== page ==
Since mechanization has taken a role in nearly everything we do, household chores have become major energy hogs. We have washers and dryers, dishwashers, steam vacuums and robot vacuums, electrical air fresheners, and any number of other things to do things that were once accomplished without plugging anything into the wall.

As we, as conscious consumers, transition into greener ways of living, it’s a good idea to consider how we might accomplish our chores without sucking up electricity. While we are at it, we might just find out some jobs are easier (and certainly cheaper) to accomplish without relying on machines. Sometimes elbow grease is still the best answer.

Changing the way we do things and the products we buy to do them can help us save energy, money, and the planet.

1. Air Drying Clothes


Drying clothes takes a lot of energy, and except in extremely rainy and humid situations, we can accomplish the same thing without using electricity. Clotheslines in sunny spots in the yard can get the job done very quickly and without causing wrinkles. Additionally, there is that naturally wonderful “fresh air” smell rather than the chemically-created versions. Even on rainy days, clothes horses, aka drying racks or clothes maidens, can be set up inside, and if put next to air condition or heater vents, the air moving through will dry clothes without any extra energy.

2. DIY Cleaners

Cleaning products are neither good for the environment nor our health. They tend to have an abundance of questionable chemicals, and each product these days seems to have a highly-specialized task. Moreover, they require a tremendous amount of energy to process, bottle, package, and ship. Instead, we can make all our own effective cleaners at home with just a few natural ingredients. It’s safer, cheaper, and greener, and it’s faster than driving to the supermarket. Doesn’t it make sense?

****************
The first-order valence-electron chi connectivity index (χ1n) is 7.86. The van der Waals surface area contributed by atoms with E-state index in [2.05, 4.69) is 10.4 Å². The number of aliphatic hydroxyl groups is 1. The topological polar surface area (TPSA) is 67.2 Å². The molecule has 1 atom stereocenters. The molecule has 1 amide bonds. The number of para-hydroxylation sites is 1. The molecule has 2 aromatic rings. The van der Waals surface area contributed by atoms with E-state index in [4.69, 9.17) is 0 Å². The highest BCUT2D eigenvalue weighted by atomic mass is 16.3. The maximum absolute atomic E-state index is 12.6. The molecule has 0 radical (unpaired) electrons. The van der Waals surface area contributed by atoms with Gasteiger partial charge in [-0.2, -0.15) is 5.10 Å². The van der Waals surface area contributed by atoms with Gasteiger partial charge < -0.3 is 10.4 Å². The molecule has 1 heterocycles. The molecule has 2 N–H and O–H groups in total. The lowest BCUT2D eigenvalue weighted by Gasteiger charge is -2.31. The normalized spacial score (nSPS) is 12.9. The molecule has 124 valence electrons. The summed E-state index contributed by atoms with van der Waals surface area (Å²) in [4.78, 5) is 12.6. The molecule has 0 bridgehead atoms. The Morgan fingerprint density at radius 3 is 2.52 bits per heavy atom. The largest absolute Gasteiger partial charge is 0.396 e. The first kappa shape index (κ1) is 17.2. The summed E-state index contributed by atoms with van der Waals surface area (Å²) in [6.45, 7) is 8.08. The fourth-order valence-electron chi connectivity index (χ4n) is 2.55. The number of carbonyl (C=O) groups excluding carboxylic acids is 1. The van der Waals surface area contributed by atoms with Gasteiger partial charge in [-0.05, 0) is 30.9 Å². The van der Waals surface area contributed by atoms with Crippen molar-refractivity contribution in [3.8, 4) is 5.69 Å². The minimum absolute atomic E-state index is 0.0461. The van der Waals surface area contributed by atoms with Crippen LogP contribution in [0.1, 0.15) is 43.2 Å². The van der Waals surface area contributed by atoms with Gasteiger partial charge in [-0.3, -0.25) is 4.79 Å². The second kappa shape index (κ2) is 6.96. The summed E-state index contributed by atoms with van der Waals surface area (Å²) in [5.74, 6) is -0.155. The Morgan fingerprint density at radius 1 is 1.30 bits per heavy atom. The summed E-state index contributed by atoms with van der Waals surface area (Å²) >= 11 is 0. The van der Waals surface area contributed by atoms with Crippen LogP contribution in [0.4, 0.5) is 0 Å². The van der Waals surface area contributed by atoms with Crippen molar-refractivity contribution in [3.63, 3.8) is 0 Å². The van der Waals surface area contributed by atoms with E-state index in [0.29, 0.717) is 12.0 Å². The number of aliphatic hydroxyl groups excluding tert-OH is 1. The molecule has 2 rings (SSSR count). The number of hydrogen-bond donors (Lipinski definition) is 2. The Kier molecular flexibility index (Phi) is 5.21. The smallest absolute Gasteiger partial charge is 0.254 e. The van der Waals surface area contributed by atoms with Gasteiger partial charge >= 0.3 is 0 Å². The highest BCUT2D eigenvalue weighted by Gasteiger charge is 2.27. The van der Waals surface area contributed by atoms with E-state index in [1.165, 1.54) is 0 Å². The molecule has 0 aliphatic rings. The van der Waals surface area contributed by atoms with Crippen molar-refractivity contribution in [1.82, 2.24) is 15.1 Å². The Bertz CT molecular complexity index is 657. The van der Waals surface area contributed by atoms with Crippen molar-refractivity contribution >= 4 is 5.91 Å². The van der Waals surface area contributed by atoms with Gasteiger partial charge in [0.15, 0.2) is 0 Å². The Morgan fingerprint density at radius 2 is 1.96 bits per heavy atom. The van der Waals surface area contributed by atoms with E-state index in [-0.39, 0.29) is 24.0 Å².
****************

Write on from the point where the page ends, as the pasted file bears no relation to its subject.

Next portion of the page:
3. Cold Water

One of the biggest energy pulls going is heating up stuff, like water. While hot water cycles in the washing machine may work better for extremely soiled clothes, most of the time our clothes don’t get that dirty, particularly if we are only wearing them once to the office or school. Instead of using hot water as the default, use cold water washes and rinses as the norm and hot water only when a really deep clean is necessary. The same goes for washing and rinsing dishes.

4. Sweep Up


Sweeping sometimes seems like a thing of the past. Now, when our kitchens, bathrooms, and hardwood floors need to be cleaned, we pull out yet another type of vacuum cleaner to get the job done. Obviously, brooms did a fairly good job for centuries. Additionally, there are power-free sweepers that will do the job and clean rugs and low-lying carpets to boot. Vacuum cleaners and steam cleaners just aren’t necessary to use all the time.

5. Full Loads

Machines have made some things more convenient, but the way we’ve come to use them has become equally as wasteful. Half-full dishwashers and mostly empty washing machines require both a lot of energy to run and a lot of water to cycle. It’s good practice to only run these appliances when they are full, getting the most stuff clean for the energy and water required to run them. Doing this makes using them more convenient and saves energy and resources.

6. Cook in Batches

Forget about the single-serving culture of packaging and airplane food. When we cook one meal at a time, and especially if that’s for each family member, we use up a lot of extra energy. Instead, it’s a good idea to cook big meals from ingredients rather than boxes, enjoy leftovers for lunch the next day, and cut down on the work. This goes for brewing coffee as well. Coffee machines require energy, and making one cup at a time uses extra power and creates unnecessary waste. It’s better to make a pot for everyone.

7. High-Efficiency Appliances

Maybe we can’t all rush out to replace all of our appliances with the most up-to-date, greenest versions of themselves, nor should we (That would be a massive waste of resources and energy in and of itself.) But, we can transition our way into more energy-efficient appliances. Each time we have to replace something, we can opt for eco-friendlier options. It’ll encourage companies to keep along the greener path and reward them for having done so.

While it’s easy to get angry at politicians and industrial factories for all the damage they do, the fact is that, in our own homes, we are often calling the shots. In other words, we should be setting high standards for ourselves as well and, thus, setting the right example for what we’d like those in power to do.

Lead Image Source: Pixabay